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A Team Effort

Mar 3, 2004

by Rita Feutl

“Shared vision, stretch goals and acceptance of contribution (role and responsibilities) provides the framework through which effective communication, teamwork and leadership can thrive.”

Running under every tiny town, hamlet and city of Alberta is a web of water lines, sewer pipes and storm systems. Some of these systems have been there for close to a century, and many have been altered, replaced or even forgotten, making it difficult for municipalities to manage their infrastructure.

What was needed was a simple, easy-to-use system that would allow Alberta municipalities to keep track of their road, water, storm and sanitary networks. Enter MIMS, the Municipal Infrastructure Management System, designed by a group of 10 dedicated employees in the Edmonton office of Sierra Systems Group Inc.

The committee of municipal associations and Alberta government departments overseeing the development was so pleased with the results that it awarded, in total, eight contracts for further work beyond the first competitively won project.

“Through tireless teamwork, they provided implementation support for the Municipal Infrastructure Management System to over 40 municipalities across the entire province, ensuring that the MIMS system was properly used to solve critical management planning challenges,” says Ray Johnson, Sierra’s vice-president and Edmonton branch manager.

The Sierra group has won this year’s Team Performance E Award for innovative team-building to tackle a challenge or a project which could not be dealt with by an individual.

Municipalities need a simple way to collect and store data that allows officials to access it easily, says spatial project lead Rod Schatz. “Historically, the public works manager or foreman knew everything, and back then, people would stay with an organization for a lifetime.”

But problems arose when paperwork was lost, people retired or started to change jobs more frequently. He cites one community in which a water main broke after the longtime public works manager retired and moved to B.C. “They couldn’t find where the valve was, so they had to turn the whole town off.”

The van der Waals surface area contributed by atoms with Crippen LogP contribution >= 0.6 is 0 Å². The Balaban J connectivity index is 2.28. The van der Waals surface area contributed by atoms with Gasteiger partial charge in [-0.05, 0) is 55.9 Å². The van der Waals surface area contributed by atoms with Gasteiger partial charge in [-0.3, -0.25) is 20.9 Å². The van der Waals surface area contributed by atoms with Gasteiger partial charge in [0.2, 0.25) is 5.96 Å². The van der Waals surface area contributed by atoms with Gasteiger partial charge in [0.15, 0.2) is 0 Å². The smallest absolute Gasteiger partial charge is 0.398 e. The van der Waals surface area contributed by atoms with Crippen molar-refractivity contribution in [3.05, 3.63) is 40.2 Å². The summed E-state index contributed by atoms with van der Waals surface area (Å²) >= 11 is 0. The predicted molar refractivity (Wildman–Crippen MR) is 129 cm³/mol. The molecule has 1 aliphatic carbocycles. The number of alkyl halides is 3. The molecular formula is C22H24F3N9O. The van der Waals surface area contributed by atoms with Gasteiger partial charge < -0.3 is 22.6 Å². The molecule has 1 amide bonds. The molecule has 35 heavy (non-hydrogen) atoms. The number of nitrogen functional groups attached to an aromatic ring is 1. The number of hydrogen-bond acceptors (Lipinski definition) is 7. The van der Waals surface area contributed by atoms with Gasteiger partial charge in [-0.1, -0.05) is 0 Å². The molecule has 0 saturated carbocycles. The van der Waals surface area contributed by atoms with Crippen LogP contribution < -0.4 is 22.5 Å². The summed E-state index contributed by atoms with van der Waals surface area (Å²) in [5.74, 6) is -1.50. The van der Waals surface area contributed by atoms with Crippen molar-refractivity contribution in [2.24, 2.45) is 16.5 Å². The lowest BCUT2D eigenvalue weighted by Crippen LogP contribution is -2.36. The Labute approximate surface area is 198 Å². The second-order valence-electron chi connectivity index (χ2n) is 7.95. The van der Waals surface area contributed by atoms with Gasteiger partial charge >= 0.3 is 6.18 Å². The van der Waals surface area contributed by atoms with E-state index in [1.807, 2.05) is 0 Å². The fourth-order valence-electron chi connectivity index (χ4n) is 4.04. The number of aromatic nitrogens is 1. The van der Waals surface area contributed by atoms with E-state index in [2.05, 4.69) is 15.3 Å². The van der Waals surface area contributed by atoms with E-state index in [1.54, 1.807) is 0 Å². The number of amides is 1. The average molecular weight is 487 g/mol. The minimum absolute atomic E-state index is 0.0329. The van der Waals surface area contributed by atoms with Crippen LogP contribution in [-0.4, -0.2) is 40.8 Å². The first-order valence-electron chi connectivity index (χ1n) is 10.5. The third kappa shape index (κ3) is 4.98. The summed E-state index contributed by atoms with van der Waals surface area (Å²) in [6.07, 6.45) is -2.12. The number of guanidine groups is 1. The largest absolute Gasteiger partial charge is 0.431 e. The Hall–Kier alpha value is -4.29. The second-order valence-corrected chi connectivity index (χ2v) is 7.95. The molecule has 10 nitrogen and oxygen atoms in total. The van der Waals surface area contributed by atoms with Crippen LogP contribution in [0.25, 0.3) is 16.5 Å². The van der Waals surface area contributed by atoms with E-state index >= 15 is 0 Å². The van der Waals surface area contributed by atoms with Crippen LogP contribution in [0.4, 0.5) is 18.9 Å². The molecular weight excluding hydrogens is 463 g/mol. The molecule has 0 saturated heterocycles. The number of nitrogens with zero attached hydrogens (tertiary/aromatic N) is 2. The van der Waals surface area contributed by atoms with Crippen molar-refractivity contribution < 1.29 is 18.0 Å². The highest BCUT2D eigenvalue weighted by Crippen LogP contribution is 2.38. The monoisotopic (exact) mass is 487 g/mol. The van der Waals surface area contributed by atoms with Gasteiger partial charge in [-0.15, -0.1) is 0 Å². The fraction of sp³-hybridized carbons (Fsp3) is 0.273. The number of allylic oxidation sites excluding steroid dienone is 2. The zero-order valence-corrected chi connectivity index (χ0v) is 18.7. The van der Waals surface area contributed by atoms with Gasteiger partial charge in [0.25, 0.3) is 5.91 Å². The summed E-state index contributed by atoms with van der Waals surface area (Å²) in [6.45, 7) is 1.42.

The MIMS tool set allows municipal employees to easily locate important infrastructure electronically; report on inventory; track the condition, testing and maintenance of assets; share information with engineering and other partners effectively; and use common and standardized terminology.

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The team spent a long time gaining the trust of those who would be using the system, says Schatz. “A lot of municipalities in the past have been burnt by consultants and GIS (geographic information systems) vendors.”

Instead of building a giant program that would intimidate the end-users, Sierra started at the grassroots. “We know who our core audience is and we don’t try to overwhelm them with technology or jargon,” says Schatz.

“Barry and Kevin looked at the business dynamics around infrastructure. They looked at what the people needed in terms of infrastructure understanding, and then they looked at how people are currently doing things. And that drove the business solution.”

The team’s dedication paid off. “Through my involvement with the management committee, my skepticism of ‘here is just another government project’ truly became one of cogent commitment and sound support,” says Brad Watson, Swan Hills town manager.

Project director Barry Huybens notes that the teamwork went beyond the Sierra staff. “The collaboration has truly been between ourselves, the municipalities and the different government departments,” he says.

Schatz lists collaboration, innovation and commitment as the reasons for the Sierra group’s success. “We were a team of overachievers willing to do anything to get things done. Each team member brought a positive attitude and lots of enthusiasm,” he says, as well as “a willingness to listen, watch and learn from each other and the end-user.”

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